Rachel Zemser

Rachel Zemser is a Certified Culinary Scientist, meaning she has experience and degrees in both food science and culinary arts. She has a BS in Food Science from the University of Massachusetts, an MS degree in Food Microbiology from the University of Illinois and a culinary arts degree from the New York Restaurant School/Art Institute. She has been working in the food industry for 18 years in both technical and creative roles and has been widely published in trade journals like Culinology, Food Product Design, Prepared Foods, The World of Food Ingredients and Food Processing. She spent 3 years at Unilever working as a microbiologist, 5 years at Kagome Inc. as their R&D chef and almost 3 years at Plum Organics Inc. Rachel’s home base is in San Francisco but she spends most her time all over the U.S. working with both large and small start up companies assisting them with their food science and R&D. Rachel is very involved in the food science and culinary arts community and is a member of both IFT and RCA. She is the regional contact for the RCA and is on their Board of Directors. Rachel’s work experience can be viewed on linked in and she regularly tweets about the food industry.

Recent Posts

Want To Hire a Food Science Consultant? Here's What You Need To Know

Posted by Rachel Zemser

You have an idea for a new food product – your friends think its great and you have never seen anything like it on the market. You want to manufacture it but have absolutely no idea where to begin!

You have two choices when faced with this daunting task -- you can spend hours and hours figuring out everything from how to start a business, how to find a commercial kitchen or what are the local, state and federal regulations. Or you can hire food industry consultants to help you on the way. It really depends on how much time you have, and how much your time is worth.

Hiring a consultant to guide you on your path is an easy way to bring your product to market. Consultants have experience with co packers, sourcing ingredients and modifying formulas to fit manufacturing parameters. 

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5 Easy Mistakes To Make When Labeling Your Food Product

Posted by Rachel Zemser

This article was originally featured on Rachel Zemser's website, The Intrepid Culinologist, and is published here with permission.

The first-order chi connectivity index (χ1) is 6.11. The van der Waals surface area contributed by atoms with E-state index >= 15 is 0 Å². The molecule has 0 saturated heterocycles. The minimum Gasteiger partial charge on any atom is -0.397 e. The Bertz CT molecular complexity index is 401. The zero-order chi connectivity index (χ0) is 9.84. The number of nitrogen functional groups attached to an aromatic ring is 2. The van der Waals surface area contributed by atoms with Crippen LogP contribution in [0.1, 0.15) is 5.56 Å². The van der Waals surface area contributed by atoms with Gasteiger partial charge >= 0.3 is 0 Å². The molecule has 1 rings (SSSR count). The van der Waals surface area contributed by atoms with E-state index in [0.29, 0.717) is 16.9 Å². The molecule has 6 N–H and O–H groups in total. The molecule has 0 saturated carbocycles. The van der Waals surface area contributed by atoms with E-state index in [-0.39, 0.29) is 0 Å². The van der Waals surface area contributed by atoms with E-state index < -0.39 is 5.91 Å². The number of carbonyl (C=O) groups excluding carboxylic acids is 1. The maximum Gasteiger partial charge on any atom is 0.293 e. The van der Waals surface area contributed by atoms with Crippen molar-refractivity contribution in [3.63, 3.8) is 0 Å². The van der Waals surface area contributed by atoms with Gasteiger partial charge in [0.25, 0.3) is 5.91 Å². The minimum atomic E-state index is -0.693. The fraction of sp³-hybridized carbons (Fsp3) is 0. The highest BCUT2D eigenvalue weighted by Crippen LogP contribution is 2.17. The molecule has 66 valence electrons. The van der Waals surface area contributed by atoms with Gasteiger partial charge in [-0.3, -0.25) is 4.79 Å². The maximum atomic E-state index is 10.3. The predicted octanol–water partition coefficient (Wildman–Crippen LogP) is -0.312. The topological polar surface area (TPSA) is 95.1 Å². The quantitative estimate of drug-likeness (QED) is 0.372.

The Fancy Food Show was in town this January! I love wandering around the show, checking out the trends and secretly searching for false claims, labeling violations or stuff that is just misleading. That’s what food scientists do-- and then we pick up the phone, call the FDA and make sure violating entrepreneurs are BUSTED!!

The reality is, there are just way to many products out there for the FDA to inspect for compliance and unless your product is under USDA jurisdiction.  Plus, you don’t even have to have it inspected or approved before putting it on the shelf.

This is all the more reason to do your diligence and make sure you don’t accidentally lie, mislead or omit any important information.

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How To Write A Food Formula That Makes Sense To A Manufacturer

Posted by Rachel Zemser

Sometimes — well actually most of the time — I get calls from start ups asking me how they can scale up their recipe to industrial size. The first thing I always ask is,

“Is your formula in percentages? Because that's what manufacturers need to see it in.”

Crickets chirping in the distance— silence on the line…

The client usually says, “I measure my liquids with a measuring cup and I use teaspoons to weigh out my salt and sugar— is that ok?”

I answer NO!  

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3 Ways For R&D Professionals To Reduce Food Manufacturing Costs

Posted by Rachel Zemser

Ask any food scientist what they do in between their new product development projects and they will typically answer…. “cost reductions”.

Food manufacturers are under constant pressure to lower their ingredient, packaging and processing costs and the responsibility usually falls over into the R&D group. Cost reductions are challenging because the goal is usually to keep the product tasting the same, keep the ingredient statement the same, preferably keep the “order” of the ingredients the same — but at the same time, make the product less expensive.

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